An Overview of Software Support

SOFTWARE DEVELOPMENT

When start­ing a new soft­ware pro­ject, it is of­ten very easy to get caught up in the ex­cit­ing world that is de­vel­op­ment. It is im­por­tant to en­sure you are keep­ing your eye on the fin­ish line and more im­por­tantly, what hap­pens af­ter your pro­ject ex­its de­vel­op­ment.

In this ar­ti­cle, we will ex­plore the world of soft­ware sup­port, the dif­fer­ent kinds of sup­port avail­able and some of the con­sid­er­a­tions you should make when bud­get­ing for sup­port­ing your cus­tom soft­ware de­vel­op­ment pro­jects. We have pre­vi­ously men­tioned the on­go­ing op­er­a­tional ex­penses as­so­ci­ated with soft­ware pro­jects. This ar­ti­cle dives deeper into sup­port costs and more specif­i­cally, dif­fer­ent sup­port mod­els.

The dif­fer­ent types of sup­port

Software sup­port, ac­cord­ing to the BusinessDictionary, is de­fined as “after-sales ser­vice pro­vided by a soft­ware pub­lisher or ven­dor in solv­ing soft­ware con­flicts and us­abil­ity prob­lems, and in sup­ply­ing up­dates and patches for bugs and se­cu­rity holes in the soft­ware.” People can of­ten get con­fused be­tween that de­f­i­n­i­tion and end-user sup­port. End-user sup­port is pro­vid­ing help for cus­tomers util­is­ing the ap­pli­ca­tion on fea­tures of the ap­pli­ca­tion. This is an im­por­tant dis­tinc­tion to make, as it is of­ten easy to get the two con­fused.

A com­pany like Salesforce, that are both the de­vel­oper and sup­plier of their soft­ware so­lu­tion will usu­ally of­fer both types of sup­port to their cus­tomers, as they have the in-house de­vel­op­ers for deal­ing with soft­ware sup­port is­sues and cus­tomer ser­vice rep­re­sen­ta­tives to han­dle the end-user sup­port. However, in the world of be­spoke and cus­tom soft­ware de­vel­op­ment, one or­gan­i­sa­tion will usu­ally pro­vide soft­ware sup­port and an­other com­pany will pro­vide end user sup­port. For ex­am­ple, you build a new learn­ing plat­form us­ing a cus­tom soft­ware de­vel­op­ment com­pany. That com­pany may pro­vide the tech­ni­cal soft­ware sup­port while you pro­vide end-user sup­port for your clients. In this ar­ti­cle, we will specif­i­cally be re­fer­ring to soft­ware sup­port, not end-user sup­port.

Software sup­port mod­els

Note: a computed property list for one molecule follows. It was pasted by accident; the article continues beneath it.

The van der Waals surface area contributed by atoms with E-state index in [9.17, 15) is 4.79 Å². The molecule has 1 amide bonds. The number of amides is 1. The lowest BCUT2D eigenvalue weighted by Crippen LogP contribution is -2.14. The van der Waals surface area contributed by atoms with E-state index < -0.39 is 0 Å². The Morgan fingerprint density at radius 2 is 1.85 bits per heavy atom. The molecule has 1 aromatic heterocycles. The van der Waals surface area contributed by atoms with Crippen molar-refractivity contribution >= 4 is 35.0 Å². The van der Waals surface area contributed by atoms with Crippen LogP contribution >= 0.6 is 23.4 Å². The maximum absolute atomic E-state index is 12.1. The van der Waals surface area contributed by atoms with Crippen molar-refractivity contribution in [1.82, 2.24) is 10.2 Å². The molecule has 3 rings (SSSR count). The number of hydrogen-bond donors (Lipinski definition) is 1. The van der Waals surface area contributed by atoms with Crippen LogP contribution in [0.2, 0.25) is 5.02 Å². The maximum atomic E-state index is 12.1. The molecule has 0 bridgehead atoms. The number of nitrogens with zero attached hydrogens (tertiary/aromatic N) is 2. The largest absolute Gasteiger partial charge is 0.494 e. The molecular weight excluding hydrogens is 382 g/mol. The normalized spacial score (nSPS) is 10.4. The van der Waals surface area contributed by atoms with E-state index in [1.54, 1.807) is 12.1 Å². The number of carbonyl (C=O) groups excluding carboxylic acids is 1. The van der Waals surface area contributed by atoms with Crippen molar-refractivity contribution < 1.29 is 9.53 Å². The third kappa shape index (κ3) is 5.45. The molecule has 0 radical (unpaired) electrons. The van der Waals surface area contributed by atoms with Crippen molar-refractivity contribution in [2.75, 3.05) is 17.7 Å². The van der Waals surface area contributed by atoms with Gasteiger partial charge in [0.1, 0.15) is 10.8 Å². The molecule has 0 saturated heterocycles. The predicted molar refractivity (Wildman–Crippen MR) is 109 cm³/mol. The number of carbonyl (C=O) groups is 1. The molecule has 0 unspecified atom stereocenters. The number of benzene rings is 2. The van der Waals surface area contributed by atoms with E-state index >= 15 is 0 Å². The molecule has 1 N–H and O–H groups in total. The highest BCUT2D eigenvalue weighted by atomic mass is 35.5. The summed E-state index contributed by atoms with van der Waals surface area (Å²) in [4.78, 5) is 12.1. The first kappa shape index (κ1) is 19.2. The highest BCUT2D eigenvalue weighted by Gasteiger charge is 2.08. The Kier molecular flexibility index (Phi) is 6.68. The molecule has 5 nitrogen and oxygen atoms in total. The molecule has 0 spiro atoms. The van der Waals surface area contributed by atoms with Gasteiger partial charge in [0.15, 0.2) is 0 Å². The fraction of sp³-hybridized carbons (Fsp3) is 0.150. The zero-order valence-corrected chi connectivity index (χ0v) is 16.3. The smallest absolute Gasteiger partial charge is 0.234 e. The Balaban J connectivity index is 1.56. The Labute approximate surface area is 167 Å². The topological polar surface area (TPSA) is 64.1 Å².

Not all sup­port is cre­ated equal. Not only are there dif­fer­ent sup­port ser­vice lev­els but there are a num­ber of dif­fer­ent ways sup­port can be of­fered.

Fixed cost model

The most com­mon and tra­di­tional ap­proach to sup­port is usu­ally re­ferred to as fixed-cost sup­port. It is of­fered as mul­ti­ple lev­els or tiers of sup­port. For ex­am­ple, ba­sic, stan­dard and ded­i­cated are com­mon sup­port tiers. Each level of sup­port may come with its list of fea­tures such as; stan­dard re­sponse times, ser­vice lev­els, how many re­quests can be made, ac­cess hours and pri­ori­ti­sa­tion clas­si­fi­ca­tions.

This type of sup­port mech­a­nism can work well for some or­gan­i­sa­tions, es­pe­cially those who re­quire high-avail­abil­ity and ex­pect to utilise the sup­port of­ten. Despite this, there are some key draw­backs. The most ap­par­ent is the cost­ing struc­ture. This sup­port will usu­ally come in the form of a fixed monthly fee de­pend­ing on the level of sup­port you are on and can of­ten be quite ex­pen­sive. There is also the pos­si­bil­ity that some months you may never even have to utilise the sup­port, so in ef­fect, are pay­ing a fee for no ser­vice.

Pay as you go sup­port

There is an­other kind of soft­ware sup­port of­fer­ing and is one of the mod­els of­fered by WorkingMouse. Pay-as-you-go sup­port dif­fers from the tra­di­tional ap­proach by dras­ti­cally low­er­ing the fixed monthly sup­port costs. Instead, clients only pay for when they ac­tu­ally re­quire sup­port.

Using WorkingMouse as an ex­am­ple, we charge a low flat monthly or an­nual fee and strip away cost pro­hib­i­tive fac­tors such as re­sponse times and ser­vice lev­els but pro­vide you with un­lim­ited 2 hour time­boxes to rec­tify is­sues. If the is­sue can’t be re­solved in that time, then you have the op­tion to have the sup­port team con­tinue work on a time and ma­te­ri­als ba­sis. This cre­ates a more flex­i­ble and scal­able sup­port so­lu­tion that puts you in full con­trol over your us­age of sup­port and bud­get.

Budgeting for soft­ware sup­port

So you’ve de­cided which sup­port model is right for you but now comes the task of bud­get­ing for sup­port­ing your soft­ware. Regardless of which model you have de­cided works best for you, our ex­pe­ri­ence in soft­ware de­vel­op­ment and the re­search on soft­ware ap­pli­ca­tion main­te­nance has taught us at a min­i­mum, you should al­lo­cate 15-20% of the cost of your soft­ware so­lu­tion to op­er­a­tional sup­port each year.

For ex­am­ple, if you spend $100,000 on build­ing a cus­tom soft­ware so­lu­tion, as part of your bud­get­ing, you should set aside $20,000 per an­num to sup­port the ap­pli­ca­tion. If you were to use the pay-as-you-go sup­port model, this does­n’t nec­es­sar­ily mean you will be spend­ing $20,000 for sup­port as there is no large fixed-cost, but that should be bud­geted to use on time and ma­te­ri­als tick­ets as re­quired.

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ABOUT THE AUTHOR

Oliver Armstrong

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